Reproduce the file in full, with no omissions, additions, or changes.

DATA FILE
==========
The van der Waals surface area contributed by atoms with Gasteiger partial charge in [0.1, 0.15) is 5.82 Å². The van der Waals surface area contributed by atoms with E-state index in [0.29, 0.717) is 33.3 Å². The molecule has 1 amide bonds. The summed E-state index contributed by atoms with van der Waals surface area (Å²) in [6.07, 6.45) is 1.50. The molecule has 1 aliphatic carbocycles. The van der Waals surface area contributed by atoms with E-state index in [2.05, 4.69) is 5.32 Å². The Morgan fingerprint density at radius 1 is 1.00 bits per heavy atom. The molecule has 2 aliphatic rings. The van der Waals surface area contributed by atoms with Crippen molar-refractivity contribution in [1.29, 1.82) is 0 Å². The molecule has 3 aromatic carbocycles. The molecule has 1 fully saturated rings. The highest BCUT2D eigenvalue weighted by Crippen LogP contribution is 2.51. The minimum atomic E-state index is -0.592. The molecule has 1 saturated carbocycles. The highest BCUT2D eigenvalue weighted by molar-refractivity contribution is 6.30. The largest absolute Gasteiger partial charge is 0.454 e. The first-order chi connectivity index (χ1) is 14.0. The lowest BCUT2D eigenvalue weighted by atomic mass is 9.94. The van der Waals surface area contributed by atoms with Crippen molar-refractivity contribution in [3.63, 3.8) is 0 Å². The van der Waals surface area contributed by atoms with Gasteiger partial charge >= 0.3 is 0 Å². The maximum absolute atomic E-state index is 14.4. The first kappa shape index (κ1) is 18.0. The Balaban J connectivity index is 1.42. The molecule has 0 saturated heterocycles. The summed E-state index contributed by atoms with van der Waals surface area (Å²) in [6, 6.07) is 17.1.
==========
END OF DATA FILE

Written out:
The van der Waals surface area contributed by atoms with Gasteiger partial charge in [0.1, 0.15) is 5.82 Å². The van der Waals surface area contributed by atoms with E-state index in [0.29, 0.717) is 33.3 Å². The molecule has 1 amide bonds. The summed E-state index contributed by atoms with van der Waals surface area (Å²) in [6.07, 6.45) is 1.50. The molecule has 1 aliphatic carbocycles. The van der Waals surface area contributed by atoms with E-state index in [2.05, 4.69) is 5.32 Å². The Morgan fingerprint density at radius 1 is 1.00 bits per heavy atom. The molecule has 2 aliphatic rings. The van der Waals surface area contributed by atoms with Crippen molar-refractivity contribution in [1.29, 1.82) is 0 Å². The molecule has 3 aromatic carbocycles. The molecule has 1 fully saturated rings. The highest BCUT2D eigenvalue weighted by Crippen LogP contribution is 2.51. The minimum atomic E-state index is -0.592. The molecule has 1 saturated carbocycles. The highest BCUT2D eigenvalue weighted by molar-refractivity contribution is 6.30. The largest absolute Gasteiger partial charge is 0.454 e. The first-order chi connectivity index (χ1) is 14.0. The lowest BCUT2D eigenvalue weighted by atomic mass is 9.94. The van der Waals surface area contributed by atoms with Crippen molar-refractivity contribution in [3.63, 3.8) is 0 Å². The van der Waals surface area contributed by atoms with Gasteiger partial charge >= 0.3 is 0 Å². The maximum absolute atomic E-state index is 14.4. The first kappa shape index (κ1) is 18.0. The Balaban J connectivity index is 1.42. The molecule has 0 saturated heterocycles. The summed E-state index contributed by atoms with van der Waals surface area (Å²) in [6, 6.07) is 17.1.